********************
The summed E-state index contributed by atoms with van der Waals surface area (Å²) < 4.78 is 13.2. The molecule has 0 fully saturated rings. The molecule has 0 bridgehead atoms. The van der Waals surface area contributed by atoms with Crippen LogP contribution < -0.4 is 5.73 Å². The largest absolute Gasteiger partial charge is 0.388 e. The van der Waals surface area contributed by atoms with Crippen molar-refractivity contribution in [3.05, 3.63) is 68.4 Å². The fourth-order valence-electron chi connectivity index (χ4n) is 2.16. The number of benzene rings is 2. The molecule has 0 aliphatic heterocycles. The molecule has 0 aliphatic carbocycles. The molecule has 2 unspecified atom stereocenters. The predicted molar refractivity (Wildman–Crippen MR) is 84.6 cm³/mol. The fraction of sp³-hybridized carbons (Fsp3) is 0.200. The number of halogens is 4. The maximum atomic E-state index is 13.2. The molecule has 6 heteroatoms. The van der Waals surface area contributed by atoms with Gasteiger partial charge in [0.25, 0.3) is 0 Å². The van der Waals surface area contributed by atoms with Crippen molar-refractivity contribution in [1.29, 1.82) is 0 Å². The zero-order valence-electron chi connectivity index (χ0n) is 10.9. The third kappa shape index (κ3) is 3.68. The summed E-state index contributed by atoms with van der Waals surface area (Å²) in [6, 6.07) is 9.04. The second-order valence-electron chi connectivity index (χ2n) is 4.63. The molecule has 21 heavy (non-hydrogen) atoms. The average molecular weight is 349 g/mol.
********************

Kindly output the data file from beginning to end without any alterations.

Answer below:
The summed E-state index contributed by atoms with van der Waals surface area (Å²) < 4.78 is 13.2. The molecule has 0 fully saturated rings. The molecule has 0 bridgehead atoms. The van der Waals surface area contributed by atoms with Crippen LogP contribution < -0.4 is 5.73 Å². The largest absolute Gasteiger partial charge is 0.388 e. The van der Waals surface area contributed by atoms with Crippen molar-refractivity contribution in [3.05, 3.63) is 68.4 Å². The fourth-order valence-electron chi connectivity index (χ4n) is 2.16. The number of benzene rings is 2. The molecule has 0 aliphatic heterocycles. The molecule has 0 aliphatic carbocycles. The molecule has 2 unspecified atom stereocenters. The predicted molar refractivity (Wildman–Crippen MR) is 84.6 cm³/mol. The fraction of sp³-hybridized carbons (Fsp3) is 0.200. The number of halogens is 4. The maximum atomic E-state index is 13.2. The molecule has 6 heteroatoms. The van der Waals surface area contributed by atoms with Gasteiger partial charge in [0.25, 0.3) is 0 Å². The van der Waals surface area contributed by atoms with Crippen molar-refractivity contribution in [1.29, 1.82) is 0 Å². The zero-order valence-electron chi connectivity index (χ0n) is 10.9. The third kappa shape index (κ3) is 3.68. The summed E-state index contributed by atoms with van der Waals surface area (Å²) in [6, 6.07) is 9.04. The second-order valence-electron chi connectivity index (χ2n) is 4.63. The molecule has 21 heavy (non-hydrogen) atoms. The average molecular weight is 349 g/mol.